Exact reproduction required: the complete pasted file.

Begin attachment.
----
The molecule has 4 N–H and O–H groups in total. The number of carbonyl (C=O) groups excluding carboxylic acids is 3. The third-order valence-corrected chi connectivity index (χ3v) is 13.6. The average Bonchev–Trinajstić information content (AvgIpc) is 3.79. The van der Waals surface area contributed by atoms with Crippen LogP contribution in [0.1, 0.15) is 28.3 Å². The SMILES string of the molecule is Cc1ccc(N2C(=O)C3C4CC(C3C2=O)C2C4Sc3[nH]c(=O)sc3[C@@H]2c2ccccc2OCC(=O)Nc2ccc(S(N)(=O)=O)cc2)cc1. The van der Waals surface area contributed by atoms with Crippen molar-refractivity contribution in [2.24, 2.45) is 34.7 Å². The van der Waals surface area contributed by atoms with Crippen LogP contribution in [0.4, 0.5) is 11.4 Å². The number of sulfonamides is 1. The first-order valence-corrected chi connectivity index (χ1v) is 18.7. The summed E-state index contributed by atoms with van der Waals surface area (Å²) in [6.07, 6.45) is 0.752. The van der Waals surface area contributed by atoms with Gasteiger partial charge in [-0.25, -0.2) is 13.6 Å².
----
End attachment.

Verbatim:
The molecule has 4 N–H and O–H groups in total. The number of carbonyl (C=O) groups excluding carboxylic acids is 3. The third-order valence-corrected chi connectivity index (χ3v) is 13.6. The average Bonchev–Trinajstić information content (AvgIpc) is 3.79. The van der Waals surface area contributed by atoms with Crippen LogP contribution in [0.1, 0.15) is 28.3 Å². The SMILES string of the molecule is Cc1ccc(N2C(=O)C3C4CC(C3C2=O)C2C4Sc3[nH]c(=O)sc3[C@@H]2c2ccccc2OCC(=O)Nc2ccc(S(N)(=O)=O)cc2)cc1. The van der Waals surface area contributed by atoms with Crippen molar-refractivity contribution in [2.24, 2.45) is 34.7 Å². The van der Waals surface area contributed by atoms with Crippen LogP contribution in [0.4, 0.5) is 11.4 Å². The number of sulfonamides is 1. The first-order valence-corrected chi connectivity index (χ1v) is 18.7. The summed E-state index contributed by atoms with van der Waals surface area (Å²) in [6.07, 6.45) is 0.752. The van der Waals surface area contributed by atoms with Gasteiger partial charge in [-0.25, -0.2) is 13.6 Å².